Some photographers specialize in wildlife imagery or family portraiture. Some can capture a sports highlight from the sidelines like they were in the middle of a huddle, while others specialize in events, documenting history as it happens. For Brian Zehowski, however, it’s all about buildings—or, as he calls them, architecture portraits.
It started, he figures, in church. Zehowski grew up Catholic, surrounded by churches that can range from simple in their architecture to over-the-top lavish and ornate. He’d sit in Mass and daydream, gazing at the architecture. In college, when he traveled to Rome, he took thousands upon thousands of photos, and in his twenties, got a job as a museum photographer.
Zehowski never considered grouping all those loves together until he and his husband began moving around the country for his husband’s job. Zehowski, who was born and raised in Minnesota, has lived in New Jersey and Colorado, and moved to the area four years ago.
“I knew I loved photography,” Zehowski says. “It dawned on me that architecture and photography should come together as my career.”
Even though he’s a Cincinnati transplant, he’s explored the area like a native. Or, perhaps more accurately, like a tourist. He seeks out everything from quaint towns with great architecture to bustling downtown neighborhoods with historic buildings. He found the St. Francis de Sales Church in Walnut Hills (“It’s reminiscent to me of streets in Paris or Rome, where the streets are designed to have an architectural focal point at their ends,” he says.) and the old buildings in Over-the-Rhine (“eclectic, colorful, breathing”). He discovered Madison (“a hidden treasure chest of historic buildings”) and Maysville (“unexpectedly grand”).
“I was just like, oh, my god. The historic architecture here is so beautiful,” Zehowski says. “There are so many beautiful towns. These buildings are 150 years old, some even older, especially in Over-the-Rhine. They’re being revitalized, and it’s really great to see people take pride in their history and try to preserve it.”
A bright hue might attract his eye, or unexpected American gothic details. He doesn’t use filters or any social media tricks to make these bricks and windows pop, but somehow, you’d swear the houses in his photos are smiling. You wouldn’t think a photo of a house could be cheerful—but it can.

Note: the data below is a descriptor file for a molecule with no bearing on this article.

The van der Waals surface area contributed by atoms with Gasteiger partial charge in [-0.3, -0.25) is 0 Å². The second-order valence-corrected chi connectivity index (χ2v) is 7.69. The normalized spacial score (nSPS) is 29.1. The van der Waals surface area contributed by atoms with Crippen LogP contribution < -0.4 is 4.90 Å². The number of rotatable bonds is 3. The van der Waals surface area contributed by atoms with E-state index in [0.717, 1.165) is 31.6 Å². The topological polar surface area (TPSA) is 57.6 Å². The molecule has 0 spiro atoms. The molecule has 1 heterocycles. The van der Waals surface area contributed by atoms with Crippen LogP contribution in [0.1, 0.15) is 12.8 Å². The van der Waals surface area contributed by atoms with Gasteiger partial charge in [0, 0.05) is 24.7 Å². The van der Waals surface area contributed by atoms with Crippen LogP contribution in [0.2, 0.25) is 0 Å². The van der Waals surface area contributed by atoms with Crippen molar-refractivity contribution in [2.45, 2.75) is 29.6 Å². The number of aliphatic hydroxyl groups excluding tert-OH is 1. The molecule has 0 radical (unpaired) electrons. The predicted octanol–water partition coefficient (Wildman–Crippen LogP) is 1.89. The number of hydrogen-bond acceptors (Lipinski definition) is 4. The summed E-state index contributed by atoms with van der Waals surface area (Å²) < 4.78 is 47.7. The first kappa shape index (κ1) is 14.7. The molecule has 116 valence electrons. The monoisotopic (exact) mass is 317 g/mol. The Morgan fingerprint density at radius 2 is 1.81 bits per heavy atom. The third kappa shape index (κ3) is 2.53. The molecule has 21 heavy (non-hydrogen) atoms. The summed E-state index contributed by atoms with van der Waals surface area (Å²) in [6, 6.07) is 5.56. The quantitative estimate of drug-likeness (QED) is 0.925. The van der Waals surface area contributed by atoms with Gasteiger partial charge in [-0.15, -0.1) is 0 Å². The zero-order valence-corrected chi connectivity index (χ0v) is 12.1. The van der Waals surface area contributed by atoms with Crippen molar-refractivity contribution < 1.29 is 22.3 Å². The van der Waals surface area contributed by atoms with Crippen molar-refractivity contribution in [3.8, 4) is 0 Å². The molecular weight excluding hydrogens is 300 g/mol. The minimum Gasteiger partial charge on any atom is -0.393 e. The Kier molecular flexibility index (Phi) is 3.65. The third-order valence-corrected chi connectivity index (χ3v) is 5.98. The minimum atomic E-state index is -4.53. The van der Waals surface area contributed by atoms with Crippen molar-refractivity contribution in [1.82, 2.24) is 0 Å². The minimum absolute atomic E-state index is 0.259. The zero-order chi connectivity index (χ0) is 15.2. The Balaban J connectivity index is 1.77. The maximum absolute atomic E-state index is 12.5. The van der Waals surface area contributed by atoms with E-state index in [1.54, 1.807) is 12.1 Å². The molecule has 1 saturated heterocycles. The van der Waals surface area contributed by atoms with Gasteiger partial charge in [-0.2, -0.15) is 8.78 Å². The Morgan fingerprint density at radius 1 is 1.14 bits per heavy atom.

Scroll through Zehowski’s Instagram feed and you’ll see that he tends to center his subject. Lines are parallel with the edges of the photograph, with lots of right angles. The skies are the blue of the crayon you picked as a kid when you scribbled a spring day, sometimes so cheery that they reflect back from a building’s windows. Shadows aren’t ominous in Zehowski’s work. Instead, they sort of underline a feature, like a peaked roof or covered porch.
Zehowski’s favorite part of the process is post-production. When he worked a job retouching real estate photos, he realized his passion lies in sitting behind a computer with his headphones, listening to Kasey Musgraves, Beyoncé, Pink, or maybe a true crime podcast.
This time—the editing—is when Zehowski feels most creative. When he imports photos to the computer, they’re raw files, he says.
“In a way, the imported photos are the sketch to which I apply my digital paint,” he says. “I am able to zoom in and get a personal, detailed look at each structure.”
Zehowski has been building his portfolio for two years. His clients include real estate developers, apartment owners who want to use his photos of their buildings for their website and social feeds, and families who want to commemorate a current or former home. When a new coffee shop opened on West 4th Street, the owner’s sister wanted a print of the café. One client in Madison loved her grandparents’ shotgun Victorian house so much, she told Zehowski she wanted to give a print to her grandparents for Christmas.
People enjoy his work because, Zehowski suspects, they can see the joy he puts into his photography.
“I often hear from people who live or work near the buildings I share,” Zehowski says. They tell him that it wasn’t until I posted my photo that they paused, noticed and appreciated its charm.”